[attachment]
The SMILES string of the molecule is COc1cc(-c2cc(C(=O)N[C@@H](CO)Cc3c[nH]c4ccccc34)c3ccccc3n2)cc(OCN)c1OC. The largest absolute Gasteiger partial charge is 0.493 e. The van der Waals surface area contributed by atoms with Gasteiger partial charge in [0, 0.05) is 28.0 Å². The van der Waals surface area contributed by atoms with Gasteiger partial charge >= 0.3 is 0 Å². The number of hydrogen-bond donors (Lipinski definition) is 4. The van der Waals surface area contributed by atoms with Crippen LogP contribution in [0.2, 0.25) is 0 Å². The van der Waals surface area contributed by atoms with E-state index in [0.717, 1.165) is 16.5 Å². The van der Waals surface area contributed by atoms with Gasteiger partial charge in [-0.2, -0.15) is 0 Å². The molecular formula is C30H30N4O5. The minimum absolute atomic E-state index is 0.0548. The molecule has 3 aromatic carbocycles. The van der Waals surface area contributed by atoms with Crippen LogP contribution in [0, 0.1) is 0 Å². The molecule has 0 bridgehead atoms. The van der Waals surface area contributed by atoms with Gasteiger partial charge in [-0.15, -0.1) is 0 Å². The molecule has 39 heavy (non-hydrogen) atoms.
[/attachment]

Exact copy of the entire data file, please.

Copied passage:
The SMILES string of the molecule is COc1cc(-c2cc(C(=O)N[C@@H](CO)Cc3c[nH]c4ccccc34)c3ccccc3n2)cc(OCN)c1OC. The largest absolute Gasteiger partial charge is 0.493 e. The van der Waals surface area contributed by atoms with Gasteiger partial charge in [0, 0.05) is 28.0 Å². The van der Waals surface area contributed by atoms with Gasteiger partial charge >= 0.3 is 0 Å². The number of hydrogen-bond donors (Lipinski definition) is 4. The van der Waals surface area contributed by atoms with Crippen LogP contribution in [0.2, 0.25) is 0 Å². The van der Waals surface area contributed by atoms with E-state index in [0.717, 1.165) is 16.5 Å². The van der Waals surface area contributed by atoms with Gasteiger partial charge in [-0.2, -0.15) is 0 Å². The molecular formula is C30H30N4O5. The minimum absolute atomic E-state index is 0.0548. The molecule has 3 aromatic carbocycles. The van der Waals surface area contributed by atoms with Crippen LogP contribution in [0, 0.1) is 0 Å². The molecule has 0 bridgehead atoms. The van der Waals surface area contributed by atoms with Gasteiger partial charge in [-0.15, -0.1) is 0 Å². The molecule has 39 heavy (non-hydrogen) atoms.